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A dummy’s guide to the Buy to Let mortgage tax relief changes

Written by Ipswich Building Society

22 Oct 2017

Tags

Buy to let, Landlords, Tax

4 min read

As the saying goes, ‘Nothing is as certain as death and taxes,’ and just the merest mention of the word ‘tax’ is enough to make most people’s eyes glaze over.

If tax is so inevitable and dull, then why worry about it, right?

Wrong! Depending on the economy, different UK governments have different attitudes about whether or not to encourage buy to let investing and therefore they adjust their policies accordingly.

Without getting political about it, the previous Conservative government announced a cut in tax relief on mortgage interest payments and if you’re thinking about becoming a landlord, you need to know about it.

WHO is affected?
The first point to note is that this change only affects landlords who own property or properties in their own name. If you own, or are thinking about owning property via a business or company, then the new rules don’t apply to you.

WHAT exactly are the new rules?
You probably already know that you are taxed on most of the income that you earn from various sources. Rental income is no different. However, prior to these new rules, you would have been allowed to offset (deduct) mortgage interest payments and any other related costs from your rental income, before working out how much tax you owe – your tax liability.

However the amount of mortgage interest payments that landlords can offset against rental income is gradually being reduced.

Instead, all landlords will be given a flat 20% mortgage tax credit to reduce their tax bill a little. This means that you’ll pay tax on buy to let income at your standard rate (20% or 40% if you are a higher earner) but your bill will be reduced by a fifth thanks to the credit.

It sounds generous but the total amount that is taxable is a lot higher than it was before the changes came in, so many landlords may find that their rental properties aren’t making them as much profit than they were previously. Some landlords may also find that because their total income is now higher (due to mortgage interest payments no longer being deductible from rental income), they may be forced into a higher tax bracket altogether – not good news.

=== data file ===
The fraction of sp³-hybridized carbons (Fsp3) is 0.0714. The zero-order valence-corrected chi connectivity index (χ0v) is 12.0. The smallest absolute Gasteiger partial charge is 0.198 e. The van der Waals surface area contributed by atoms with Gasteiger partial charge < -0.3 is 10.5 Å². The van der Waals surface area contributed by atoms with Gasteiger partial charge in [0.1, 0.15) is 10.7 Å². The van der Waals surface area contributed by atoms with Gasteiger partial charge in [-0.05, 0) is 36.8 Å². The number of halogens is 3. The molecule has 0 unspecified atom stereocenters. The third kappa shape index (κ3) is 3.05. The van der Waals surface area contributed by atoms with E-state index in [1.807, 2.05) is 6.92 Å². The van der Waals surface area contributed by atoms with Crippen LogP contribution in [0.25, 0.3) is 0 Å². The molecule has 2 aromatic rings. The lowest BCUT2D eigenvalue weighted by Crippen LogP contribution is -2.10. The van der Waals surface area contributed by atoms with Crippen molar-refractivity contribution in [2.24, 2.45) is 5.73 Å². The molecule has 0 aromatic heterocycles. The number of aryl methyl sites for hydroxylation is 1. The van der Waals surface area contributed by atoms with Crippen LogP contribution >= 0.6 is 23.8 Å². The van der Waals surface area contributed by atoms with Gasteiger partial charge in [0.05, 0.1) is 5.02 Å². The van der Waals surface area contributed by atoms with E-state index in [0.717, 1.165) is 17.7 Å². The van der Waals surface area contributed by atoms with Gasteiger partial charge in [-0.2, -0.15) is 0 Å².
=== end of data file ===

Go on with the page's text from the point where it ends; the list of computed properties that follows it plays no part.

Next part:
WHY has this been introduced?
It’s not really for us to comment on why each government introduces changes to the Buy to Let rules. If you’re in this market, you will need to pay attention on the day of the Budget (held in the Autumn), where the Chancellor announces these sort of changes, as there is very little way of telling when they may come.

WHERE does this matter?
This is an easy one: the rules apply to buy to let investors across the whole of the UK.

WHEN is the deadline?
The new rules were first introduced in April 2017 and will take three years to roll out fully. During 2017-2018, 75% of mortgage interest can be deducted from rental income before calculating tax liability and then 50% in 2018-19, 25% in 2019-20 and 0% in 2020-21.

Forethought is foresight
Don’t be put off by these new rules – they were originally announced in 2015 so that all current buy to let investors had chance to make the necessary adjustment to their finances.

That’s a whole five years ahead to get used to the idea.

If you are considering becoming a landlord for the first time now, you are perhaps less likely to be affected than current landlords because you can now factor these changes into your calculations before you purchase any property.

Renting out a property is not the blank cheque that some people think it might be but it can be an extremely profitable venture as long as you plan for the potential costs and tax liabilities.

You are a buy to let mortgage tax relief dummy no longer!

This article was published under our previous name of Ipswich Building Society. We changed our name in 2021 – find out more.

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